That’s a big saving of 52% (19.5 MB) in download size from updating the project to use Basis while using a similar amount of VRAM!
And all it takes is a couple of clicks in the asset inspector to get started with Basis compression!
Only need one compressed file vs many (DXT, PVR, ETC1, ETC2, etc) for every texture
Up to 2.8 times smaller files and faster download times for your users
Up to 10x faster compression times with Basis
Similar savings in VRAM usage as hardware supported formats
Same one click process to compress textures
Basis texture compression is available to everyone right now so start crunching down those textures! More information can be found in the documentation including a migration guide.
And if you’re new to PlayCanvas, why not sign up today. We can’t wait to see what you make! Let us hear your feedback in the forums!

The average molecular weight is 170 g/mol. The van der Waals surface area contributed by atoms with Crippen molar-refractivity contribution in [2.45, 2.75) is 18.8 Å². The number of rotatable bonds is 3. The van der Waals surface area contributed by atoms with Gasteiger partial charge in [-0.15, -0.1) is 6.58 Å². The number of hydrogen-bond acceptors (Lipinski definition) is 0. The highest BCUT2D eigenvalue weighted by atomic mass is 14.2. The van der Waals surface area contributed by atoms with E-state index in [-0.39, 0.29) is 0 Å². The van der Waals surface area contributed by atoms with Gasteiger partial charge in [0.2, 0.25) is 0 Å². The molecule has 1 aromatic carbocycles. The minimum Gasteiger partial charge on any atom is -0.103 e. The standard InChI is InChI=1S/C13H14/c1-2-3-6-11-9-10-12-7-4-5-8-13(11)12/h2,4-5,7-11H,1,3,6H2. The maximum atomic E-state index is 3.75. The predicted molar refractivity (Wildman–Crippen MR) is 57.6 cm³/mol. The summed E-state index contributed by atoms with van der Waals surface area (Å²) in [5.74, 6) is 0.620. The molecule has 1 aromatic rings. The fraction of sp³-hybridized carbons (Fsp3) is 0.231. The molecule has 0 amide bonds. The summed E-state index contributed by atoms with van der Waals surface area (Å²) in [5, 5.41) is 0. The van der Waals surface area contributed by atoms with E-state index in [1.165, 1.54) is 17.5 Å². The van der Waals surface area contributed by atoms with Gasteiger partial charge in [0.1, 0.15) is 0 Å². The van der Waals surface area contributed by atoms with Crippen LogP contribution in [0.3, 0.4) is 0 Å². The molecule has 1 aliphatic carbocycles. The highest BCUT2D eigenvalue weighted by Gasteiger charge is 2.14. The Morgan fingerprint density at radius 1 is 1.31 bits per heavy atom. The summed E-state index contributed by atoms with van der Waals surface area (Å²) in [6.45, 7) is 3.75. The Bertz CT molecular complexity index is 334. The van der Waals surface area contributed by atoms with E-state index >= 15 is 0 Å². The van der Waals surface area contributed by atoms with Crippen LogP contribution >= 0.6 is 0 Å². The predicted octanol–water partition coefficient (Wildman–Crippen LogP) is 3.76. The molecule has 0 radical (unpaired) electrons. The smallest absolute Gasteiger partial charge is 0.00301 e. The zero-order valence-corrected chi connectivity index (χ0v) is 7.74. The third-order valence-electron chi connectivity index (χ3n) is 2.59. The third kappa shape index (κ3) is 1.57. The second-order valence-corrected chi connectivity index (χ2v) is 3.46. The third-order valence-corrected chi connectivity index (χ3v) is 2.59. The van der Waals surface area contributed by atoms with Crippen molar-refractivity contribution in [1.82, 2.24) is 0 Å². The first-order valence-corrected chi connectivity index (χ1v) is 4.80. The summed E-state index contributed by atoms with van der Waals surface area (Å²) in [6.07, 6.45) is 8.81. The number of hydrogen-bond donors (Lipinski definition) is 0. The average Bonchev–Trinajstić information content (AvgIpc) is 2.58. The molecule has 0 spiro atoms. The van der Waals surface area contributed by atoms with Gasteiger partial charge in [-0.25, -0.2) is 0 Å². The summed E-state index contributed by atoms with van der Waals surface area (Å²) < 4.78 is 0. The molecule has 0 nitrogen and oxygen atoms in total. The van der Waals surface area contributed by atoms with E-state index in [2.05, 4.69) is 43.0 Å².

Back in October, we launched PCUI, an easy to use framework for building web-based tools. It already powers the PlayCanvas Editor and glTF Viewer applications.
Today, we’re excited to announce our next major release for the library: PCUI 1.1.0. Check out the release notes for the details. But let’s take a look at some of the highlights.
TreeView – Tree Control
Many web tools display data in a hierarchical or tree-based representation. But building a tree control in HTML and CSS can be tricky. PCUI 1.1.0 introduces a very easy to use tree control. And it incorporates some useful features such as:
Drag and drop of tree view items
Built-in ‘double-click to rename’
ArrayInput – Array Control
Also arriving in PCUI is ArrayInput. It allows you to create input controls for arrays of numbers, strings, booleans or vectors.
Resizable TextAreaInput Control
The TextAreaInput control has been augmented with a new resizable property that can be set to ‘none’, ‘horizontal’, ‘vertical’ or ‘both’.
To get started making awesome web tools with PCUI, here are some useful links:
PlayCanvas has a pretty cool (but not widely known about) feature that allows you to copy and paste entities and entity hierarchy between two instances of the Editor. This can save a lot of time, particularly when setting up new projects.